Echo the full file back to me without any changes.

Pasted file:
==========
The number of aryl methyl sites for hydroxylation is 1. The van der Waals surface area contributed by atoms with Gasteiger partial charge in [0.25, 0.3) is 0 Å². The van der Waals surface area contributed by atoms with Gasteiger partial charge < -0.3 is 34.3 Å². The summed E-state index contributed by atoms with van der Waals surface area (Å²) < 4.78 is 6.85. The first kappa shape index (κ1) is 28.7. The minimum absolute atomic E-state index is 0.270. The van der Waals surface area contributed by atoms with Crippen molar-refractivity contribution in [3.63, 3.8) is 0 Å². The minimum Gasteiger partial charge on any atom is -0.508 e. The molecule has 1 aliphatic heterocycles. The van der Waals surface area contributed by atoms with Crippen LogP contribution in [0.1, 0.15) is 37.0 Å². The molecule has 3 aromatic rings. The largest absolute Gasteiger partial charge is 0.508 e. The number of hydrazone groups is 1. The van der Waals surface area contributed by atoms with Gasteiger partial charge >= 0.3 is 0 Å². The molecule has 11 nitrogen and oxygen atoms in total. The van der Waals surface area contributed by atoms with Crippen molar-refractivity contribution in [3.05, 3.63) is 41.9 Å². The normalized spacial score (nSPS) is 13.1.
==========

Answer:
The number of aryl methyl sites for hydroxylation is 1. The van der Waals surface area contributed by atoms with Gasteiger partial charge in [0.25, 0.3) is 0 Å². The van der Waals surface area contributed by atoms with Gasteiger partial charge < -0.3 is 34.3 Å². The summed E-state index contributed by atoms with van der Waals surface area (Å²) < 4.78 is 6.85. The first kappa shape index (κ1) is 28.7. The minimum absolute atomic E-state index is 0.270. The van der Waals surface area contributed by atoms with Crippen molar-refractivity contribution in [3.63, 3.8) is 0 Å². The minimum Gasteiger partial charge on any atom is -0.508 e. The molecule has 1 aliphatic heterocycles. The van der Waals surface area contributed by atoms with Crippen LogP contribution in [0.1, 0.15) is 37.0 Å². The molecule has 3 aromatic rings. The largest absolute Gasteiger partial charge is 0.508 e. The number of hydrazone groups is 1. The van der Waals surface area contributed by atoms with Gasteiger partial charge >= 0.3 is 0 Å². The molecule has 11 nitrogen and oxygen atoms in total. The van der Waals surface area contributed by atoms with Crippen molar-refractivity contribution in [3.05, 3.63) is 41.9 Å². The normalized spacial score (nSPS) is 13.1.